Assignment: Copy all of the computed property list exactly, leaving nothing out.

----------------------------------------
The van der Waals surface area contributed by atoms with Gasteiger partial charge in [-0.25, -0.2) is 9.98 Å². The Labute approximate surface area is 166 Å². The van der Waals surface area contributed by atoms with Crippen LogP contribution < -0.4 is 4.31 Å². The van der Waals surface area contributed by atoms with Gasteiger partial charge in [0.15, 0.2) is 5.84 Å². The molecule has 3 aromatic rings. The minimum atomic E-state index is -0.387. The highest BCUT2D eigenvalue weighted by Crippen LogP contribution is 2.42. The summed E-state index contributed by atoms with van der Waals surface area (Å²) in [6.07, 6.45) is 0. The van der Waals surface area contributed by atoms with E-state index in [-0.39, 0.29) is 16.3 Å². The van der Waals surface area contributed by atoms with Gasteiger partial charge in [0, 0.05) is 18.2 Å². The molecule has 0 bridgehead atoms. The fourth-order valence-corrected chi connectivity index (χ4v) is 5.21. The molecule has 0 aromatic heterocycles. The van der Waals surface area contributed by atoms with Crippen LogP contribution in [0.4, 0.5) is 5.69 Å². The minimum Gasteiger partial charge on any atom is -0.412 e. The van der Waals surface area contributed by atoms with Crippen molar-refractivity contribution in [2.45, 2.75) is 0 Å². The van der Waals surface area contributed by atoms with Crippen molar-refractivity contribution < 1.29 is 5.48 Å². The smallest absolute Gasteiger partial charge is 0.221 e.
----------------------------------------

The van der Waals surface area contributed by atoms with Gasteiger partial charge in [-0.25, -0.2) is 9.98 Å². The Labute approximate surface area is 166 Å². The van der Waals surface area contributed by atoms with Crippen LogP contribution < -0.4 is 4.31 Å². The van der Waals surface area contributed by atoms with Gasteiger partial charge in [0.15, 0.2) is 5.84 Å². The molecule has 3 aromatic rings. The minimum atomic E-state index is -0.387. The highest BCUT2D eigenvalue weighted by Crippen LogP contribution is 2.42. The summed E-state index contributed by atoms with van der Waals surface area (Å²) in [6.07, 6.45) is 0. The van der Waals surface area contributed by atoms with E-state index in [-0.39, 0.29) is 16.3 Å². The van der Waals surface area contributed by atoms with Gasteiger partial charge in [0, 0.05) is 18.2 Å². The molecule has 0 bridgehead atoms. The fourth-order valence-corrected chi connectivity index (χ4v) is 5.21. The molecule has 0 aromatic heterocycles. The van der Waals surface area contributed by atoms with Crippen LogP contribution in [0.4, 0.5) is 5.69 Å². The minimum Gasteiger partial charge on any atom is -0.412 e. The van der Waals surface area contributed by atoms with Crippen molar-refractivity contribution in [2.45, 2.75) is 0 Å². The van der Waals surface area contributed by atoms with Crippen molar-refractivity contribution < 1.29 is 5.48 Å². The smallest absolute Gasteiger partial charge is 0.221 e.